CME XKey Puts Polyphonic Aftertouch In A $99 Portable Keyboard


2013 NAMM Show: For years, polyphonic aftertouch has been sort of a ‘holy grail’ feature on MIDI keyboard controllers, unobtainable, except for a few rare or expensive options.

Now CME is changing that, putting polyphonic aftertouch into an inexpensive slimline MIDI controller, the CME XKey

Polyphonic Aftertouch

Polyphonic aftertouch is a great feature for synthesists, because it lets you take any note that you are playing in a chord and add expression to it. It lets you control sounds in ways that are impossible with traditional piano style keyboards.

For example, polyphonic aftertouch is one of the key features of the classic Yamaha CS-80 and is part of Vangelis’ unique approach to creating expressive symphonic electronica arrangements.

Here’s a look at the CME XKey, via sonicstate:

XKey Features:

  • Ultra slim design and light design
  • 25 standard size keys
  • Professional velocity sensitivity and polyphonic aftertouch
  • USB MIDI compliant
  • PitchBend buttons with high resolution of pressure sensitivity
  • Modulation button with continuous MIDI control data
  • Octave +/- and Sustain buttons
  • USB powered
  • Firmware updatable via USB, ready for new features.

Size and Weight:

  • Height: 5.31 inches (135 mm)
  • Width: 15.27 inches (388 mm)
  • Depth: 0.62inches (16mm)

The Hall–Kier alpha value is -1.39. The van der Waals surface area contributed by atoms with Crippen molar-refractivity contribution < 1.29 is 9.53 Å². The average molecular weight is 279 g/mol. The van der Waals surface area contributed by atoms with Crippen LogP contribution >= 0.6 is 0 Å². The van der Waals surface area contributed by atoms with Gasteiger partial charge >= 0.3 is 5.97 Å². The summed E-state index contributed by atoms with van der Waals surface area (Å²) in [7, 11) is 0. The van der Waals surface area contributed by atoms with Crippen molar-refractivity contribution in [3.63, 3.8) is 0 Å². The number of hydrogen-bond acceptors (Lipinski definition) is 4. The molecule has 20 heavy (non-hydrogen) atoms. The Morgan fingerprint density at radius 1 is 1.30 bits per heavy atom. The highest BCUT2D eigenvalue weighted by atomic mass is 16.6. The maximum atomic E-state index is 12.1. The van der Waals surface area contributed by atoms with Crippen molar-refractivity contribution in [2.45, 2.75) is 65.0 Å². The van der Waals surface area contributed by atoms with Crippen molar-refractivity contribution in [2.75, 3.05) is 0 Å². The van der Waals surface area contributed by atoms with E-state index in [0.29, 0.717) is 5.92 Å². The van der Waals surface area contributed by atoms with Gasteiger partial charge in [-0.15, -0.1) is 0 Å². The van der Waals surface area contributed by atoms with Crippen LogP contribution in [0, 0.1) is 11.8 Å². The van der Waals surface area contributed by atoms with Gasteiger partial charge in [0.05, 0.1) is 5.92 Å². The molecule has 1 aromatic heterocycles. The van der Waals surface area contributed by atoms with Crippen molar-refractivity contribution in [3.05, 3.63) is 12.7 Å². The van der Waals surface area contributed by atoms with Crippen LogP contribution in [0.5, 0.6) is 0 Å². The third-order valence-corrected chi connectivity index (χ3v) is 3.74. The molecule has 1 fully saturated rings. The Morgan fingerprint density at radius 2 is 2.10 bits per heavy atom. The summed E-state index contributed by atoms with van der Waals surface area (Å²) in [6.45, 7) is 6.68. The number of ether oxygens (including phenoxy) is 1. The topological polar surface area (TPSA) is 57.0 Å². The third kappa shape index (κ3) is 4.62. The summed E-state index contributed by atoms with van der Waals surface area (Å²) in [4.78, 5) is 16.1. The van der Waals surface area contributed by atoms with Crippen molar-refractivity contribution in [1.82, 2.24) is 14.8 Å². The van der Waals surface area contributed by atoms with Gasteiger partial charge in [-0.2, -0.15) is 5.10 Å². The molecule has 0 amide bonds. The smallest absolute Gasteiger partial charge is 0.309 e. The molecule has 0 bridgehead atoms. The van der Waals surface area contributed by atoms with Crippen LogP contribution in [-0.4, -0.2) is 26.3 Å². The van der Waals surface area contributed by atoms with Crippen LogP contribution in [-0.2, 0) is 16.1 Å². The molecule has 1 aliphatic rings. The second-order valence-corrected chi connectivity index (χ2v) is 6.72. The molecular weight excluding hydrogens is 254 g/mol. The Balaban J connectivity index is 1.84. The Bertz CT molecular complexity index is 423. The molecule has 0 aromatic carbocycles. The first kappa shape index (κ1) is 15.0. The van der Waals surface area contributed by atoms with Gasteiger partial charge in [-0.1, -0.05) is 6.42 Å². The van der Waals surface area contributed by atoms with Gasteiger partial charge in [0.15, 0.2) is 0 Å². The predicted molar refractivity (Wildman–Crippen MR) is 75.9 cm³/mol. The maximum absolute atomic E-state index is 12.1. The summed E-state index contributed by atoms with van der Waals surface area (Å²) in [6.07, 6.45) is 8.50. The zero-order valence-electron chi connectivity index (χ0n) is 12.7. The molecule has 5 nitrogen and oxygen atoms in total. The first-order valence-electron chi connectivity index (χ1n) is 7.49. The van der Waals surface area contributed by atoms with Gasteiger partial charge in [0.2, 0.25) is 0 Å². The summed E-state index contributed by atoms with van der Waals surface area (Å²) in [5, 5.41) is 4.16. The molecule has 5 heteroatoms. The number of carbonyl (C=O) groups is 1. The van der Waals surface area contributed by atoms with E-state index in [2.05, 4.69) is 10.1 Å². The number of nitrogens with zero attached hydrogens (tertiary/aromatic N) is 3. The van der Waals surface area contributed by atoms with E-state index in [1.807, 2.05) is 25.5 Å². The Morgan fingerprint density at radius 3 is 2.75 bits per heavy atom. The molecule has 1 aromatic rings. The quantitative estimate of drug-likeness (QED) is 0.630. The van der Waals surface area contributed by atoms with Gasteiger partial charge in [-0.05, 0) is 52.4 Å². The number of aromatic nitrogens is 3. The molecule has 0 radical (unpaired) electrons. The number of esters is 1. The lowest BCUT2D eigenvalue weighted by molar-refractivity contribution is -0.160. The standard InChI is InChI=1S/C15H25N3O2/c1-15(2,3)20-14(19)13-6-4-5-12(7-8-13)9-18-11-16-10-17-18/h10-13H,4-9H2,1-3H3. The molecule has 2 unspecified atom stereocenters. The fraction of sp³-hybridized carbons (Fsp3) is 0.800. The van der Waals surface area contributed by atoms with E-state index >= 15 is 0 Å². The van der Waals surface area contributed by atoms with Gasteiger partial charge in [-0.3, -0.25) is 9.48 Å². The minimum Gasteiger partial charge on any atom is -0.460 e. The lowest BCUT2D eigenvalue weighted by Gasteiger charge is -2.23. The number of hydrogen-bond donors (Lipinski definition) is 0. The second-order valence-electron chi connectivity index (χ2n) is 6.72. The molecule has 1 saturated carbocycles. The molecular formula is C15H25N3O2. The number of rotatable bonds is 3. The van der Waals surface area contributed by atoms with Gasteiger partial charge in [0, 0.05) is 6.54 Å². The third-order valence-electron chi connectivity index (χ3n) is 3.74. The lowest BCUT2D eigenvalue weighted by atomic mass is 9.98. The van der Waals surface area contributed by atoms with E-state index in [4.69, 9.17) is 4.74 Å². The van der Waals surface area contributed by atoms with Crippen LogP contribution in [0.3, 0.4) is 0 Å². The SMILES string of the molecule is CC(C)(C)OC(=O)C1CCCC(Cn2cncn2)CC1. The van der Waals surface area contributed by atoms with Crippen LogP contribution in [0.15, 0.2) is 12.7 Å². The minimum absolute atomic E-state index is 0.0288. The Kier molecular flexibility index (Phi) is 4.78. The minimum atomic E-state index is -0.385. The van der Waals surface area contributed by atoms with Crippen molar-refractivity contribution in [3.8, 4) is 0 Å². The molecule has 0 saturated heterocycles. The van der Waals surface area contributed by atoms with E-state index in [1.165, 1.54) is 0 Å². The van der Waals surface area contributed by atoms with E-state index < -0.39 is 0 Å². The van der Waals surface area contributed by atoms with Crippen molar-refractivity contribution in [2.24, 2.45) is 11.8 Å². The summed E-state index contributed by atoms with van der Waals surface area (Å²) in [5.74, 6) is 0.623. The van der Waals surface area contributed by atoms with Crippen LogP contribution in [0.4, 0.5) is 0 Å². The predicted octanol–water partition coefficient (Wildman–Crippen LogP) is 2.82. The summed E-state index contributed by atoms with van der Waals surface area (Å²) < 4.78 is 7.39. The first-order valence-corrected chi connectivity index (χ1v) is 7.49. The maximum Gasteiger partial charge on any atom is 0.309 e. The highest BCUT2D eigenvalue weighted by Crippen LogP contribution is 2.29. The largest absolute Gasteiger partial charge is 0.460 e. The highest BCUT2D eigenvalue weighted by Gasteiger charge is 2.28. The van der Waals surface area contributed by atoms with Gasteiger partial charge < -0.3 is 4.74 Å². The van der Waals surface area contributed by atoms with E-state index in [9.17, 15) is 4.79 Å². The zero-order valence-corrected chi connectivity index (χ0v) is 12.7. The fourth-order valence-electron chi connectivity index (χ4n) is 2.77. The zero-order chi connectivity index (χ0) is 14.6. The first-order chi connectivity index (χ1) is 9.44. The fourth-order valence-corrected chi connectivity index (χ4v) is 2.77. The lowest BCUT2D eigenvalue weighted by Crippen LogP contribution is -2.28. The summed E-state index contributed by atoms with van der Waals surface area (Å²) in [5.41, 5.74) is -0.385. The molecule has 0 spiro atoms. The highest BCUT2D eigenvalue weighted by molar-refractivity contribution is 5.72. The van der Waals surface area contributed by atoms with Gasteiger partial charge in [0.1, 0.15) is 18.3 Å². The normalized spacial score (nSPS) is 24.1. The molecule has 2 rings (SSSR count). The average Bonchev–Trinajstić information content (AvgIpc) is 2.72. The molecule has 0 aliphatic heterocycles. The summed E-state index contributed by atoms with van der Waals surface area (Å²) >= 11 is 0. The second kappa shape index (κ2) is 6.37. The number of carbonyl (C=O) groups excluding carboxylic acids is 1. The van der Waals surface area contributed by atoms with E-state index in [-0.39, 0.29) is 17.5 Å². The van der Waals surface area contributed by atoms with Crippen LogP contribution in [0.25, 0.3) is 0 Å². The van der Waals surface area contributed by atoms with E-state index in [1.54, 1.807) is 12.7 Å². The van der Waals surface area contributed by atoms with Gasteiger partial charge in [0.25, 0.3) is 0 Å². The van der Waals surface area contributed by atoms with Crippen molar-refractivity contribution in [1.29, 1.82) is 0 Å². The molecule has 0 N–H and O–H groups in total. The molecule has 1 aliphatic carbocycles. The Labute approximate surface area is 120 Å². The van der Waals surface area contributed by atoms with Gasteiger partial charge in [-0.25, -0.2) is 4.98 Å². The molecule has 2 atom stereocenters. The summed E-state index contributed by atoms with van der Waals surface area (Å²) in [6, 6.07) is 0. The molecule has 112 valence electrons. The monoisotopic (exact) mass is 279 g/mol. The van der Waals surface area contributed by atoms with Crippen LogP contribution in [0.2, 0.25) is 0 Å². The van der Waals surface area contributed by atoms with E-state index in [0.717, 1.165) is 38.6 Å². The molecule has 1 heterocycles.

• Weight: 1.32 pounds (600g)

We had a chance to try out the CME XKey at NAMM. While players won’t find it to be a viable alternative to a full-size controller – it is an interesting new option for synthesists and mobile musicians that want polyphonic aftertouch in a mobile controller.

The CME XKey will be priced at US $99. Availability is to be announced.

14 thoughts on “CME XKey Puts Polyphonic Aftertouch In A $99 Portable Keyboard

  1. If they would have done some beta with keyboard players, I expect they would have heard: “We like the keys to have more travel.” Let’s encourage CME to put that poly-aftertouch technology into a regular controller.

  2. If you have animoog, it think the midi addon sends polyphonic “pressure”. Rather than aftertouch, it is controlled by the location of your finger on the key. It’s much more visual than aftertouch, so I have found it easier to manage. I’ve only used the feature while controlling animoog, but I’m pretty sure you can route it to midi out to control other software or hardware.

  3. Liked the line about “professional velocity sensitivity.” Sick of all these keyboards with amateur velocity sensitivity 😉

  4. if Polyphonic Aftertouch is available to build into a $99 controller, surely it’s coming to a full size controller near me (and you) soon!
    i thought Zhao was a very charismatic chap too, certainly made me smile this morning!

  5. Just hit the market with great reviews so far! I keep reading about qualms with the pitch bend and mod, but thats expected from buttons instead of wheels. I’m still going to get my hands on one!

  6. You guys know most keyboards with aftertouch HAVE polyphonic aftertouch, right? Monophonic aftertouch is the cheap crappy aftertouch. Also, I really like this idea as someone who makes music but has to travel constantly; if they could (or did) get this right, I’d definitely buy; the price is right, too!

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